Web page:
Don’t let misinformation derail the trachoma elimination programmeBMJ 2012; 344 doi: https://doi.org/10.1136/bmj.e2579 (Published 10 April 2012) Cite this as: BMJ 2012;344:e2579
- Anthony W Solomon, lecturer1
- On behalf of David C W Mabey, professor; Clare Gilbert, professor; Ulla Griffiths, lecturer; Anne Mills, professor; Allen Foster, professor (London School of Hygiene and Tropical Medicine, UK); Sheila K West, professor (Wilmer Eye Institute, Johns Hopkins University, USA); Paul Courtright, director (Kilimanjaro Centre for Community Ophthalmology, Tumaini University, Tanzania) Joseph Feczko, former chief medical officer (Pfizer, USA); Wondu Alemayehu, consultant (Berhan Public Health and Eye Care Consultancy, Ethiopia); Catherine Cross, prevention of blindness consultant (UK); Thomas M Lietman, professor (Francis I Proctor Foundation, University of California San Francisco, USA); Danny Haddad, director (International Trachoma Initiative, Task Force for Global Health, USA); Caroline Harper, chief executive officer (Sightsavers, UK); Paul Emerson, director of trachoma programs (Carter Center, USA); Richard Le Mesurier, medical director (Fred Hollows Foundation, Australia); Peter Ackland, chief executive officer (International Agency for the Prevention of Blindness, UK); Dirk Engels, coordinator (Preventive Chemotherapy for Neglected Tropical Diseases, WHO, Switzerland); Silvio P Mariotti, ophthalmologist (WHO Alliance for the Global Elimination of Trachoma by 2020, Switzerland)
Firstly, “mass treatment with azithromycin” for trachoma was defined as azithromycin treatment for all children aged 1-10 years,3 whereas the World Health Organization recommends treatment of all residents.
Secondly, data from a 1998-9 western Nepal trial were extrapolated to estimate effectiveness of mass treatment throughout sub-Saharan Africa and South East Asia.
Thirdly, the model’s coverage level parameter “does not affect the reduction in the prevalence of active trachoma”3; we doubt that this is true.
Fourthly, disability weights were assigned only for the outcomes visual impairment and blindness.3 Trichiasis has considerable physical, social, and economic effects from its onset, not just after low vision ensues. Furthermore, active trachoma was denied a disability weight, and the ancillary savings in disability adjusted life years (DALYs) of mass azithromycin treatment (which may include reduced all cause mortality in children4) were ignored.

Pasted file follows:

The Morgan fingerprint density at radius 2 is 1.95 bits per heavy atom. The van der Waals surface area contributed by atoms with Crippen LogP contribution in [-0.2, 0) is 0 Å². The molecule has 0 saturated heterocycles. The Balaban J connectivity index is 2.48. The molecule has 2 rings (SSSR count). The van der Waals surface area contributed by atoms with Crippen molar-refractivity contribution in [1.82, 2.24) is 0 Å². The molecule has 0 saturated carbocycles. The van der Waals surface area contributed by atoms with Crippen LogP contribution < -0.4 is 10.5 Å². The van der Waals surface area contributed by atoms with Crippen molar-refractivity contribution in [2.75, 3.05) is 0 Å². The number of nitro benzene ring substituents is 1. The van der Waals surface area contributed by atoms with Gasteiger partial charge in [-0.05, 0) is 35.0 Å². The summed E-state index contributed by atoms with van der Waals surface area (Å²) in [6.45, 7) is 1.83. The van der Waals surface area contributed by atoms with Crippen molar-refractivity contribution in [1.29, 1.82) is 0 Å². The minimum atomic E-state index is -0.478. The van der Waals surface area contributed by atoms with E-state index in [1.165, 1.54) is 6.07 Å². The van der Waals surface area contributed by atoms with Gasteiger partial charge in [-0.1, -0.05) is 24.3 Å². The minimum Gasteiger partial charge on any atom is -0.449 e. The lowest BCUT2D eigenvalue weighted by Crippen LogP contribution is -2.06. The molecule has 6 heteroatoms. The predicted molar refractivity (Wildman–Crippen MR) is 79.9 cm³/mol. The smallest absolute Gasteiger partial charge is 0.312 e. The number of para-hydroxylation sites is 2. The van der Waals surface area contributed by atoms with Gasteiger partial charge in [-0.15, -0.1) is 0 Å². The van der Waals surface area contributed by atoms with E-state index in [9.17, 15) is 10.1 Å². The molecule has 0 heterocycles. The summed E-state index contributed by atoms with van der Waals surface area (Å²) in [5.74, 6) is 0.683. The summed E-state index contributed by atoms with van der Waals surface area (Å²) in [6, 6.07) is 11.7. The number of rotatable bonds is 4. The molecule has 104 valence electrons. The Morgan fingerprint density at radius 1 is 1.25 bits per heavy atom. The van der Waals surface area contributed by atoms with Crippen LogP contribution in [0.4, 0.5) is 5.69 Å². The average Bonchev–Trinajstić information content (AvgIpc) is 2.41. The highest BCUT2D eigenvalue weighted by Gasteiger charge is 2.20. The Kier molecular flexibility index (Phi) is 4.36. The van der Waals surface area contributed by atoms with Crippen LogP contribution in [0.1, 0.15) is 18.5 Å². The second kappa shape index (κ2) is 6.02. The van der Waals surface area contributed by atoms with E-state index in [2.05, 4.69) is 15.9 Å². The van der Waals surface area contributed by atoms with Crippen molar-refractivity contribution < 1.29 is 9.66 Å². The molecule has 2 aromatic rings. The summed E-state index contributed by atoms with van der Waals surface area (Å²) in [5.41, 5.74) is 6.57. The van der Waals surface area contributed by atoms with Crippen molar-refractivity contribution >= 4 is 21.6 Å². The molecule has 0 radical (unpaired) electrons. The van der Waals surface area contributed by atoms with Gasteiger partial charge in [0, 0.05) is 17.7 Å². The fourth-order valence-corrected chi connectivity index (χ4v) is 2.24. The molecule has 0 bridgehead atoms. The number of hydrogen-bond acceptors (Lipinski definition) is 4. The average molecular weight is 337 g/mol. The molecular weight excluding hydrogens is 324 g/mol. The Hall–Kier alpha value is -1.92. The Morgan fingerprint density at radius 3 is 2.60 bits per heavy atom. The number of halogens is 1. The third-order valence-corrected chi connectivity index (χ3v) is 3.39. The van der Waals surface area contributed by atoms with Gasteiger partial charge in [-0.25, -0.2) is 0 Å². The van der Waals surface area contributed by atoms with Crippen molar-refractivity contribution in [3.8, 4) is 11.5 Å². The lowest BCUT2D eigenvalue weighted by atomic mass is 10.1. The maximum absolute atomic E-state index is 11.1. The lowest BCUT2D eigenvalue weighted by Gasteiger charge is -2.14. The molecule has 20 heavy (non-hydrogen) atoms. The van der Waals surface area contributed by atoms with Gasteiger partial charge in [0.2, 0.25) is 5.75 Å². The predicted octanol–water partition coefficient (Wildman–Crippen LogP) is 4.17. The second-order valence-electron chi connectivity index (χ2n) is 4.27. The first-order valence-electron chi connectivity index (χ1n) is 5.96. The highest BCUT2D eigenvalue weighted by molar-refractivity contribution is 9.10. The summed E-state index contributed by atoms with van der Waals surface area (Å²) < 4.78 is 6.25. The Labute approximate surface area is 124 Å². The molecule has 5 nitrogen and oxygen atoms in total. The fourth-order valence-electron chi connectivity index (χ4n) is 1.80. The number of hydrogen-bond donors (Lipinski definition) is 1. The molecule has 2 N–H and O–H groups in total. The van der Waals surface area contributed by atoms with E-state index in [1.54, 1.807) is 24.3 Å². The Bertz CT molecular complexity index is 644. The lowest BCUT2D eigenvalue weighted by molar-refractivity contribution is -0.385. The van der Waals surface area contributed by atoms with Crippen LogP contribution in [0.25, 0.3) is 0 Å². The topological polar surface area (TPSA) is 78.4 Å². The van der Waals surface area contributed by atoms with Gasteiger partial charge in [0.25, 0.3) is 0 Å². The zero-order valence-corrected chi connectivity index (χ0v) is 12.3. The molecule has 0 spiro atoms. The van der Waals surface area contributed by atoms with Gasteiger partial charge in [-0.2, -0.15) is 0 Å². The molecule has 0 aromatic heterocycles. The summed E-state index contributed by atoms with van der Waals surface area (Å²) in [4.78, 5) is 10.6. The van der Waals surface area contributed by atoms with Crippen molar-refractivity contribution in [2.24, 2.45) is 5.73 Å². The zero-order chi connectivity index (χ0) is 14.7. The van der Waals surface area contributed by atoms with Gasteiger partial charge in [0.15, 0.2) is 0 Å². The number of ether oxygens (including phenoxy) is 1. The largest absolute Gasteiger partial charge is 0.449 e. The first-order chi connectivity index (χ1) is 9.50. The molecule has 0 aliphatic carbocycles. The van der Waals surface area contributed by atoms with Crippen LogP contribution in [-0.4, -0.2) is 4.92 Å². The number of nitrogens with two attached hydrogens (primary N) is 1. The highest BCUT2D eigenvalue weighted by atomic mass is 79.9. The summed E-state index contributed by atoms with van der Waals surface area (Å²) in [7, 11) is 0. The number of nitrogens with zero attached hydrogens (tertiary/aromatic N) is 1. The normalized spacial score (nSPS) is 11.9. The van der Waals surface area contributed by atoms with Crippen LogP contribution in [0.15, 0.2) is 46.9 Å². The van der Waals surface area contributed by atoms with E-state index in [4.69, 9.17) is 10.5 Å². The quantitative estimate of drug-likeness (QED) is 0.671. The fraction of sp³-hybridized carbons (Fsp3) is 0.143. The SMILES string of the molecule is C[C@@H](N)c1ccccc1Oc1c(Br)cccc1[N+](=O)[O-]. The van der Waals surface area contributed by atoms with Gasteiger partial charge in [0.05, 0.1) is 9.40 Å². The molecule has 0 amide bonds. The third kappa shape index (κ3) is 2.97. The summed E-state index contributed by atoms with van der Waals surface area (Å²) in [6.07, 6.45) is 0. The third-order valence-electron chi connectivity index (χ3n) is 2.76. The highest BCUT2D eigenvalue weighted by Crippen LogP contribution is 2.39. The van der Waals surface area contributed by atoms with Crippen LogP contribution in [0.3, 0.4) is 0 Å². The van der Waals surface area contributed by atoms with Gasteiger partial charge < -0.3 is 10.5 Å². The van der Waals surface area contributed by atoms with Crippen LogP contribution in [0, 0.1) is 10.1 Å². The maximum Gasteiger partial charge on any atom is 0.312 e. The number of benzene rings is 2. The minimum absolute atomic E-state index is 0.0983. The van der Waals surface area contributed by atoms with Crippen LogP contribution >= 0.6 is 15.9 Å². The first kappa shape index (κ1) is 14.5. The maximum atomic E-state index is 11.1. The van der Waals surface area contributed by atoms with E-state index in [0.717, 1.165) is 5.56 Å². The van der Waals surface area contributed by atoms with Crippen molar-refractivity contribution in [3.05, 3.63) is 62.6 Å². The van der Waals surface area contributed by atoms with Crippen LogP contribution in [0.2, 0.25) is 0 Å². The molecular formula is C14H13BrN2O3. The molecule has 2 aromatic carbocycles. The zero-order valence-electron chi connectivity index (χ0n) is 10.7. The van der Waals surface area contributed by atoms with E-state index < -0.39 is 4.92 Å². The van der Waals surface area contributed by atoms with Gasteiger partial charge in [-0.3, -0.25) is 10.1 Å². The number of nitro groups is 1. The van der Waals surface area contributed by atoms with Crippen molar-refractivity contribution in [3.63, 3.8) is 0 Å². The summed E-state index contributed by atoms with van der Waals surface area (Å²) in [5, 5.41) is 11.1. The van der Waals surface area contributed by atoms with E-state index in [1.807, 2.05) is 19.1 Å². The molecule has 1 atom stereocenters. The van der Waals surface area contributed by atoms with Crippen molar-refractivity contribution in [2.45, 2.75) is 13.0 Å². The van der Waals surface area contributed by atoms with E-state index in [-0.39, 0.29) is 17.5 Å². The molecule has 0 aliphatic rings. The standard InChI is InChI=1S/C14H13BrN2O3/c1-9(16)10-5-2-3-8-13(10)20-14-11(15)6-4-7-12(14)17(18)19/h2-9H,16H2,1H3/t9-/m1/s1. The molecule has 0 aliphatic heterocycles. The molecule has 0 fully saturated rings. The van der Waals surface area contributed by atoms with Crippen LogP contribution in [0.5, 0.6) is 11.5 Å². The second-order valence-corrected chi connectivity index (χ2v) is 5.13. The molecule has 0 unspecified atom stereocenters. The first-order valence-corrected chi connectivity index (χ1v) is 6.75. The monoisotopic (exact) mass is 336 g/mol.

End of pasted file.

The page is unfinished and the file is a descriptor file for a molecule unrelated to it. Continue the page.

Fifthly, WHO and partners aim to eliminate trachoma as a public health problem by 2020. An elimination programme derives positive externalities (in economic terms) from protection of future generations. It is a mistake to assess infectious diseases in the same way that cataract is assessed.
Lastly, costs were assigned for azithromycin purchase using a theoretical price.2 Azithromycin for trachoma control is donated by the manufacturer.
On the basis of analyses that are flawed on both sides of the cost effectiveness equation, Chisholm and colleagues concluded that saving a DALY with mass azithromycin treatment in trachoma endemic areas of sub-Saharan Africa or South East Asia costs more than the per capita gross domestic product of each region. International commitment to trachoma control has never been stronger,5 and it would be tragic for poor communities affected by trachoma if programme momentum was lost through misinformation.
Cite this as: BMJ 2012;344:e2579
Competing interests: AF, AWS, SKW, PC, JF, WA, and CC are the chair and members of the International Trachoma Initiative’s Expert Committee. AWS, DCWM, AF, SKW, and PC have received research grants from the International Trachoma Initiative and/or Pfizer, the manufacturer of azithromycin.
This is a shortened version of a rapid response, which appears in full at: www.bmj.com/content/344/bmj.e586/rr/575171.